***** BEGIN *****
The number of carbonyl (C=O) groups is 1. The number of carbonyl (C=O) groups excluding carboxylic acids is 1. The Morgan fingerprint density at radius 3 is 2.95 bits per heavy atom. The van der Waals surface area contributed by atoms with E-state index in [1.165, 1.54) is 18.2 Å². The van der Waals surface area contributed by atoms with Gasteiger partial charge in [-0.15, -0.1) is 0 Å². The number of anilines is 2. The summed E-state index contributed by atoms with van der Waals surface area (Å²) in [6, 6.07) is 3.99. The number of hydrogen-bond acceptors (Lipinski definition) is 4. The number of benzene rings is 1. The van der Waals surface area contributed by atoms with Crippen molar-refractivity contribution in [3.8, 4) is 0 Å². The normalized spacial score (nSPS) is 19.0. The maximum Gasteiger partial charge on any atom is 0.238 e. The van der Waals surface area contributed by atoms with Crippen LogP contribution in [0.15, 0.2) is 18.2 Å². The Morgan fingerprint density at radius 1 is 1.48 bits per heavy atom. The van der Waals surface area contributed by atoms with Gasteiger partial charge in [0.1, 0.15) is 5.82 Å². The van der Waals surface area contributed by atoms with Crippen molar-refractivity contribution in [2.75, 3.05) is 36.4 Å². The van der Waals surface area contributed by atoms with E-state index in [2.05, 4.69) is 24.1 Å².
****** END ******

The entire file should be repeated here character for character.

The number of carbonyl (C=O) groups is 1. The number of carbonyl (C=O) groups excluding carboxylic acids is 1. The Morgan fingerprint density at radius 3 is 2.95 bits per heavy atom. The van der Waals surface area contributed by atoms with E-state index in [1.165, 1.54) is 18.2 Å². The van der Waals surface area contributed by atoms with Gasteiger partial charge in [-0.15, -0.1) is 0 Å². The number of anilines is 2. The summed E-state index contributed by atoms with van der Waals surface area (Å²) in [6, 6.07) is 3.99. The number of hydrogen-bond acceptors (Lipinski definition) is 4. The number of benzene rings is 1. The van der Waals surface area contributed by atoms with Crippen molar-refractivity contribution in [3.8, 4) is 0 Å². The normalized spacial score (nSPS) is 19.0. The maximum Gasteiger partial charge on any atom is 0.238 e. The van der Waals surface area contributed by atoms with Crippen LogP contribution in [0.15, 0.2) is 18.2 Å². The Morgan fingerprint density at radius 1 is 1.48 bits per heavy atom. The van der Waals surface area contributed by atoms with Gasteiger partial charge in [0.1, 0.15) is 5.82 Å². The van der Waals surface area contributed by atoms with Crippen molar-refractivity contribution in [2.75, 3.05) is 36.4 Å². The van der Waals surface area contributed by atoms with E-state index in [2.05, 4.69) is 24.1 Å².